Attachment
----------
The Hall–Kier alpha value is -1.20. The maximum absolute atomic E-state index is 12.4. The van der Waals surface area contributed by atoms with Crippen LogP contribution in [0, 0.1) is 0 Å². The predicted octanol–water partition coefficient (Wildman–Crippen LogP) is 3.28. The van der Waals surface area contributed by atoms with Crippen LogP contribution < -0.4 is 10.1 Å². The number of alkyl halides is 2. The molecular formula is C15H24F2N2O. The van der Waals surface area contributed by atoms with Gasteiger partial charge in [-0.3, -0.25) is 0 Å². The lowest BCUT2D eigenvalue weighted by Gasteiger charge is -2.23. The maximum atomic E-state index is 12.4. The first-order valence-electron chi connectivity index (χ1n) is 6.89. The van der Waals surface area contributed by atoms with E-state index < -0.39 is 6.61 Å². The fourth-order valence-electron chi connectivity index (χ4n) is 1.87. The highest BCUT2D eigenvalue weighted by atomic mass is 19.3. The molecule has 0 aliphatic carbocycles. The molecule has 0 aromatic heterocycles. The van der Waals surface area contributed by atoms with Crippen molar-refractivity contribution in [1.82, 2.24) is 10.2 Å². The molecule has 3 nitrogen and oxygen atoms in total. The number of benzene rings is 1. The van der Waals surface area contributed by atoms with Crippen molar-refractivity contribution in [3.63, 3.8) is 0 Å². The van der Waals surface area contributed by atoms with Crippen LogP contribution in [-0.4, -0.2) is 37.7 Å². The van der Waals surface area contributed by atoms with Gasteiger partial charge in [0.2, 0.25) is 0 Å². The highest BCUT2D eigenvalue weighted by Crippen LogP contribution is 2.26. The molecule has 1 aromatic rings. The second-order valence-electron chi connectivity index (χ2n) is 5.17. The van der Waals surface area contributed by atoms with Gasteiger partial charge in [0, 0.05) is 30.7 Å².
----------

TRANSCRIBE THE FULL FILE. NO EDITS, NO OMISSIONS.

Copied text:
The Hall–Kier alpha value is -1.20. The maximum absolute atomic E-state index is 12.4. The van der Waals surface area contributed by atoms with Crippen LogP contribution in [0, 0.1) is 0 Å². The predicted octanol–water partition coefficient (Wildman–Crippen LogP) is 3.28. The van der Waals surface area contributed by atoms with Crippen LogP contribution < -0.4 is 10.1 Å². The number of alkyl halides is 2. The molecular formula is C15H24F2N2O. The van der Waals surface area contributed by atoms with Gasteiger partial charge in [-0.3, -0.25) is 0 Å². The lowest BCUT2D eigenvalue weighted by Gasteiger charge is -2.23. The maximum atomic E-state index is 12.4. The first-order valence-electron chi connectivity index (χ1n) is 6.89. The van der Waals surface area contributed by atoms with E-state index < -0.39 is 6.61 Å². The fourth-order valence-electron chi connectivity index (χ4n) is 1.87. The highest BCUT2D eigenvalue weighted by atomic mass is 19.3. The molecule has 0 aliphatic carbocycles. The molecule has 0 aromatic heterocycles. The van der Waals surface area contributed by atoms with Crippen molar-refractivity contribution in [1.82, 2.24) is 10.2 Å². The molecule has 3 nitrogen and oxygen atoms in total. The number of benzene rings is 1. The van der Waals surface area contributed by atoms with Crippen molar-refractivity contribution in [3.63, 3.8) is 0 Å². The van der Waals surface area contributed by atoms with Crippen LogP contribution in [-0.4, -0.2) is 37.7 Å². The van der Waals surface area contributed by atoms with Gasteiger partial charge in [0.2, 0.25) is 0 Å². The highest BCUT2D eigenvalue weighted by Crippen LogP contribution is 2.26. The molecule has 1 aromatic rings. The second-order valence-electron chi connectivity index (χ2n) is 5.17. The van der Waals surface area contributed by atoms with Gasteiger partial charge in [0, 0.05) is 30.7 Å².